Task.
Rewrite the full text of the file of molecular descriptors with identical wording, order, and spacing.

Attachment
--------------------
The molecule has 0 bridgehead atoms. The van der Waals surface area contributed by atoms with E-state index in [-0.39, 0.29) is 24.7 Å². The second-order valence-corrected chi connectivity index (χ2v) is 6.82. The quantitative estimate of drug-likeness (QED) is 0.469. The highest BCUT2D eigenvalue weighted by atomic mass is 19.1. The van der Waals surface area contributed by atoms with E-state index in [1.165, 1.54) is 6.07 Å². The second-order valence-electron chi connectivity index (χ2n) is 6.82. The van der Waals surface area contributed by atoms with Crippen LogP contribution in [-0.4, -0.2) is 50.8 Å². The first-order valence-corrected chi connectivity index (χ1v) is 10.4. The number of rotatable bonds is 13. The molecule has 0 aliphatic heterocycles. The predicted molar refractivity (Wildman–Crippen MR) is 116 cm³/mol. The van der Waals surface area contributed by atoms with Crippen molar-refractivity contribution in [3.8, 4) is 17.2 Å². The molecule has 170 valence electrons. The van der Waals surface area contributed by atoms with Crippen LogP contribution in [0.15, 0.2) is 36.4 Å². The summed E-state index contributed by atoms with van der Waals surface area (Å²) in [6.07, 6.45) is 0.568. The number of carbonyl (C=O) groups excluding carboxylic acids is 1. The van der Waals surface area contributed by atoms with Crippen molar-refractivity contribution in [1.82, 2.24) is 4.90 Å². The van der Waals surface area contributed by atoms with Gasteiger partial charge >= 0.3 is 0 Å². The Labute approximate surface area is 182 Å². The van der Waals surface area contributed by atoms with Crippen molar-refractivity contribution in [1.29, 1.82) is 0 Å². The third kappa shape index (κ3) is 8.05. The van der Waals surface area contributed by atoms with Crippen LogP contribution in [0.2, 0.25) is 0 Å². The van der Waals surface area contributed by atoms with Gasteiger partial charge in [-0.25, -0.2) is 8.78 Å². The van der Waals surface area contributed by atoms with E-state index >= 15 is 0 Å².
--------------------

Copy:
The molecule has 0 bridgehead atoms. The van der Waals surface area contributed by atoms with E-state index in [-0.39, 0.29) is 24.7 Å². The second-order valence-corrected chi connectivity index (χ2v) is 6.82. The quantitative estimate of drug-likeness (QED) is 0.469. The highest BCUT2D eigenvalue weighted by atomic mass is 19.1. The van der Waals surface area contributed by atoms with E-state index in [1.165, 1.54) is 6.07 Å². The second-order valence-electron chi connectivity index (χ2n) is 6.82. The van der Waals surface area contributed by atoms with Crippen LogP contribution in [-0.4, -0.2) is 50.8 Å². The first-order valence-corrected chi connectivity index (χ1v) is 10.4. The number of rotatable bonds is 13. The molecule has 0 aliphatic heterocycles. The predicted molar refractivity (Wildman–Crippen MR) is 116 cm³/mol. The van der Waals surface area contributed by atoms with Crippen molar-refractivity contribution in [3.8, 4) is 17.2 Å². The molecule has 170 valence electrons. The van der Waals surface area contributed by atoms with Crippen LogP contribution in [0.15, 0.2) is 36.4 Å². The summed E-state index contributed by atoms with van der Waals surface area (Å²) in [6.07, 6.45) is 0.568. The number of carbonyl (C=O) groups excluding carboxylic acids is 1. The van der Waals surface area contributed by atoms with Crippen molar-refractivity contribution in [1.82, 2.24) is 4.90 Å². The van der Waals surface area contributed by atoms with Gasteiger partial charge >= 0.3 is 0 Å². The Labute approximate surface area is 182 Å². The van der Waals surface area contributed by atoms with Crippen molar-refractivity contribution in [1.29, 1.82) is 0 Å². The third kappa shape index (κ3) is 8.05. The van der Waals surface area contributed by atoms with Crippen LogP contribution in [0.2, 0.25) is 0 Å². The van der Waals surface area contributed by atoms with Gasteiger partial charge in [-0.25, -0.2) is 8.78 Å². The van der Waals surface area contributed by atoms with E-state index >= 15 is 0 Å².